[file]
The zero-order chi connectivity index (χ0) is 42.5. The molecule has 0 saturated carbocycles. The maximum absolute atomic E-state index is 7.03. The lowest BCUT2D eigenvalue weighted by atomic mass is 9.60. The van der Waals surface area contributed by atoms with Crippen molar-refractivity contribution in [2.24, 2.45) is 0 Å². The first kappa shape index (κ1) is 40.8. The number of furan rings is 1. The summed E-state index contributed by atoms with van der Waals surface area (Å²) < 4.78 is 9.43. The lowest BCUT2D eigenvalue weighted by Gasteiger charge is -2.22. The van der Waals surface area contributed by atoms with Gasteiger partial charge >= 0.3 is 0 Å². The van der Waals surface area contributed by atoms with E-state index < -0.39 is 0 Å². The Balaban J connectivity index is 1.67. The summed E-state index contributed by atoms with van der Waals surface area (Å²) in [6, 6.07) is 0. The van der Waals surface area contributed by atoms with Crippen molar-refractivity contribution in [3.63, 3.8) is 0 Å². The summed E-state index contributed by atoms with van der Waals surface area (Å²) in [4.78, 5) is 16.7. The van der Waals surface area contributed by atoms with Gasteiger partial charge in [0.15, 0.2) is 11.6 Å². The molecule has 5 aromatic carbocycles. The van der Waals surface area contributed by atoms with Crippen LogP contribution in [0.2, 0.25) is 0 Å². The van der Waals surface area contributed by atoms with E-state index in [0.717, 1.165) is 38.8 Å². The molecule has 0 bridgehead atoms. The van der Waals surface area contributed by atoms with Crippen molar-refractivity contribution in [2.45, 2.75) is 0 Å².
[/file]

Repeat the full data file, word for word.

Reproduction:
The zero-order chi connectivity index (χ0) is 42.5. The molecule has 0 saturated carbocycles. The maximum absolute atomic E-state index is 7.03. The lowest BCUT2D eigenvalue weighted by atomic mass is 9.60. The van der Waals surface area contributed by atoms with Crippen molar-refractivity contribution in [2.24, 2.45) is 0 Å². The first kappa shape index (κ1) is 40.8. The number of furan rings is 1. The summed E-state index contributed by atoms with van der Waals surface area (Å²) < 4.78 is 9.43. The lowest BCUT2D eigenvalue weighted by Gasteiger charge is -2.22. The van der Waals surface area contributed by atoms with Gasteiger partial charge >= 0.3 is 0 Å². The van der Waals surface area contributed by atoms with E-state index < -0.39 is 0 Å². The Balaban J connectivity index is 1.67. The summed E-state index contributed by atoms with van der Waals surface area (Å²) in [6, 6.07) is 0. The van der Waals surface area contributed by atoms with Crippen molar-refractivity contribution in [3.63, 3.8) is 0 Å². The summed E-state index contributed by atoms with van der Waals surface area (Å²) in [4.78, 5) is 16.7. The van der Waals surface area contributed by atoms with Gasteiger partial charge in [0.15, 0.2) is 11.6 Å². The molecule has 5 aromatic carbocycles. The van der Waals surface area contributed by atoms with Crippen LogP contribution in [0.2, 0.25) is 0 Å². The van der Waals surface area contributed by atoms with E-state index in [0.717, 1.165) is 38.8 Å². The molecule has 0 bridgehead atoms. The van der Waals surface area contributed by atoms with Crippen molar-refractivity contribution in [2.45, 2.75) is 0 Å².